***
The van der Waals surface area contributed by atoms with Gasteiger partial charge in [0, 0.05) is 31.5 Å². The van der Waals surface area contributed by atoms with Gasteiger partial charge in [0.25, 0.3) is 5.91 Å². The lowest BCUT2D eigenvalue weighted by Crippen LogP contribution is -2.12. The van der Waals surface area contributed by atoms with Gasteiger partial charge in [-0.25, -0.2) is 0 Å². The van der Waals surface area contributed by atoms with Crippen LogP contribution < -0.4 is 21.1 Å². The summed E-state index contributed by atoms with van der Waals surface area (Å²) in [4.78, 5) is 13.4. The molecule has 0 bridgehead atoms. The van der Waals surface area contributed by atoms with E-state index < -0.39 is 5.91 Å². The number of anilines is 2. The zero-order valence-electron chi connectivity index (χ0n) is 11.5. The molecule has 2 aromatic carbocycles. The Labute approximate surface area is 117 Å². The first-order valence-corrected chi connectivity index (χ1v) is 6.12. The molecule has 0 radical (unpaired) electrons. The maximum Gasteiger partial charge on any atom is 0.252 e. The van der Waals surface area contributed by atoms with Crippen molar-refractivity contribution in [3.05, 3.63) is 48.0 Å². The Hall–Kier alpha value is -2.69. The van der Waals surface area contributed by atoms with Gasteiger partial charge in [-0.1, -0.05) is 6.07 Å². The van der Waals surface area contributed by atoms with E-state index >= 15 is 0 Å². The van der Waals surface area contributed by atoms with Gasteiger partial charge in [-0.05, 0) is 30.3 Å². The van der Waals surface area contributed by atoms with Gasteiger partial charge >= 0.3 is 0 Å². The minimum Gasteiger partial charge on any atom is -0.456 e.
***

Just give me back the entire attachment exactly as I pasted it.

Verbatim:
The van der Waals surface area contributed by atoms with Gasteiger partial charge in [0, 0.05) is 31.5 Å². The van der Waals surface area contributed by atoms with Gasteiger partial charge in [0.25, 0.3) is 5.91 Å². The lowest BCUT2D eigenvalue weighted by Crippen LogP contribution is -2.12. The van der Waals surface area contributed by atoms with Gasteiger partial charge in [-0.25, -0.2) is 0 Å². The van der Waals surface area contributed by atoms with Crippen LogP contribution < -0.4 is 21.1 Å². The summed E-state index contributed by atoms with van der Waals surface area (Å²) in [4.78, 5) is 13.4. The molecule has 0 bridgehead atoms. The van der Waals surface area contributed by atoms with E-state index < -0.39 is 5.91 Å². The number of anilines is 2. The zero-order valence-electron chi connectivity index (χ0n) is 11.5. The molecule has 2 aromatic carbocycles. The Labute approximate surface area is 117 Å². The first-order valence-corrected chi connectivity index (χ1v) is 6.12. The molecule has 0 radical (unpaired) electrons. The maximum Gasteiger partial charge on any atom is 0.252 e. The van der Waals surface area contributed by atoms with Crippen molar-refractivity contribution in [3.05, 3.63) is 48.0 Å². The Hall–Kier alpha value is -2.69. The van der Waals surface area contributed by atoms with Gasteiger partial charge in [-0.1, -0.05) is 6.07 Å². The van der Waals surface area contributed by atoms with E-state index >= 15 is 0 Å². The van der Waals surface area contributed by atoms with Gasteiger partial charge in [-0.05, 0) is 30.3 Å². The van der Waals surface area contributed by atoms with Gasteiger partial charge >= 0.3 is 0 Å². The minimum Gasteiger partial charge on any atom is -0.456 e.